Researcher works to increase hearing-aid use among adults with hearing impairments

Nearly half of individuals who are prescribed hearing aids do not wear the devices, previous research has shown. Now, a University of Missouri researcher has received a fellowship that will help her continue her work to increase hearing-aid use among adults with hearing impairments.

Kari Lane, assistant professor of nursing in the MU Sinclair School of Nursing, recently was named a Claire M. Fagin Fellow by the National Hartford Centers of Gerontological Nursing Excellence. Previously, Lane developed an intervention and self-guided workbook that help adults with acclimate to the hearing aids. The fellowship award will allow Lane to test the effectiveness of the intervention and see to what extent it increases adults' hearing-aid use.

Lane said several factors contribute to why some individuals do not use their hearing aids or why they only wear the devices occasionally.

"When adults with hearing impairments begin wearing hearing aids, they hear things that they aren't used to hearing, which can be overwhelming, fatiguing and frustrating," Lane said. "In addition, the cost to purchase and maintain the devices is high, and multiple appointments to fit the hearing aids can also cause stress."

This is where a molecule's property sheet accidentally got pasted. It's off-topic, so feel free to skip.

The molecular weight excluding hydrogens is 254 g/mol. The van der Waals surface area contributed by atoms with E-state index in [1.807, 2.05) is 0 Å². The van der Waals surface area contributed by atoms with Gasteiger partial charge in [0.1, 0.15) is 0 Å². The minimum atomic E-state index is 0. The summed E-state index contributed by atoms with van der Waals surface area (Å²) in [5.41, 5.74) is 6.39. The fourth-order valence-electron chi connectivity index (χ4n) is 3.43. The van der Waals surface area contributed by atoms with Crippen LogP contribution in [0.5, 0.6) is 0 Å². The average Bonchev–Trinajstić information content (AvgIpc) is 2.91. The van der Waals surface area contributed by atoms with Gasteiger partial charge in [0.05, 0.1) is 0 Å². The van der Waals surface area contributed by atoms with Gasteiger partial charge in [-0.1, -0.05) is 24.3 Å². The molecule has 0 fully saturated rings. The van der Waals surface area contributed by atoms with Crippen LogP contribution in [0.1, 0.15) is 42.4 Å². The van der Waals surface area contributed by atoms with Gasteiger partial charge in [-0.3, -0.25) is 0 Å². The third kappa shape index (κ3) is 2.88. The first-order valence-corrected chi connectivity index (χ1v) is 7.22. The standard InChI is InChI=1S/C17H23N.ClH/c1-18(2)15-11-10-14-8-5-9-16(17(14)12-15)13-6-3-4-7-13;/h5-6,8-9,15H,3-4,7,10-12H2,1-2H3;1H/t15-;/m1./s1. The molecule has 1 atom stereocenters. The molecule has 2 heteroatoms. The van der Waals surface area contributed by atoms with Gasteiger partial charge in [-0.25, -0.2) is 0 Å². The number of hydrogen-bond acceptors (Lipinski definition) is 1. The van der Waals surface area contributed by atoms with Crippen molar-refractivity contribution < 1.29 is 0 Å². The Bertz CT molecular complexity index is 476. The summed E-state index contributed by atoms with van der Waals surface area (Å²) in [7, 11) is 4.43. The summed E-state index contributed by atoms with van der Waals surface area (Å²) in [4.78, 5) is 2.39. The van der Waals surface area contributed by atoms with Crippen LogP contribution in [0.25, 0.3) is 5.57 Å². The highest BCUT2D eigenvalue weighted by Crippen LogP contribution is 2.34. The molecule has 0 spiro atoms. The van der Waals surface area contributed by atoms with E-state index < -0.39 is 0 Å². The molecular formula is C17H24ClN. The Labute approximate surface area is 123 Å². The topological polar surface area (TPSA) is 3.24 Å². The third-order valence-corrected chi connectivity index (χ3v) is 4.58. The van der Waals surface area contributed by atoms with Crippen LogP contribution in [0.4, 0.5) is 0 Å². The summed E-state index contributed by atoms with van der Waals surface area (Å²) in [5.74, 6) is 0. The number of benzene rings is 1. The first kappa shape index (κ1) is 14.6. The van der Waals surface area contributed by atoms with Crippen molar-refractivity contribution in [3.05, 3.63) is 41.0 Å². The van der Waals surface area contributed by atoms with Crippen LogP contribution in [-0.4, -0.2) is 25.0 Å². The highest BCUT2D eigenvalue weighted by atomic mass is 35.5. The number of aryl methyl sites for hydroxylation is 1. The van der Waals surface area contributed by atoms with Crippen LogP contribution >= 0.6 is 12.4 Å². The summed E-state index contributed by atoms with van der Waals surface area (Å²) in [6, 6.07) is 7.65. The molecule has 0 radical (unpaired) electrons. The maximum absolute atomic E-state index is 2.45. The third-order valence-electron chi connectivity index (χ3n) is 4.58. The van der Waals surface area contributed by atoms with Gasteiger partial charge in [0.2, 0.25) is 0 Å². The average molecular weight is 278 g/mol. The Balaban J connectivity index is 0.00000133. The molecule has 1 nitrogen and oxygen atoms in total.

Despite obstacles that prevent individuals from using their hearing aids, the devices give those with hearing impairments an enhanced that is worth the time and money needed to adjust to the devices, Lane said.

"People think wearing hearing aids makes them old," Lane said. "It's important to reduce the associated with wearing hearing aids so more people use the devices. The sooner individuals receive treatment for their , the better their outcomes are."

If the intervention she developed proves effective, Lane said she hopes to train others how to use the workbook and accompanying intervention. Ideally, she would like to train individuals at audiological clinics who could educate and assist persons with hearing impairments as they begin wearing so they continue using the devices.

add to favorites email to friend print save as pdf

Related Stories

Dramatic rise in hearing aid app downloads

Jun 28, 2013

Almost 190 people per day are downloading a mobile app that turns an iPhone into a hearing aid, making it the most downloaded medical app in some countries.

Recommended for you

With kids in school, parents can work out

12 hours ago

(HealthDay)—Back-to-school time provides an opportunity for parents to develop an exercise plan that fits into the family schedules, an expert suggests.

Obama offers new accommodations on birth control

16 hours ago

The Obama administration will offer a new accommodation to religious nonprofits that object to covering birth control for their employees. The measure allows those groups to notify the government, rather than their insurance ...

Use a rule of thumb to control how much you drink

16 hours ago

Sticking to a general rule of pouring just a half glass of wine limits the likelihood of overconsumption, even for men with a higher body mass index. That's the finding of a new Iowa State and Cornell University ...

User comments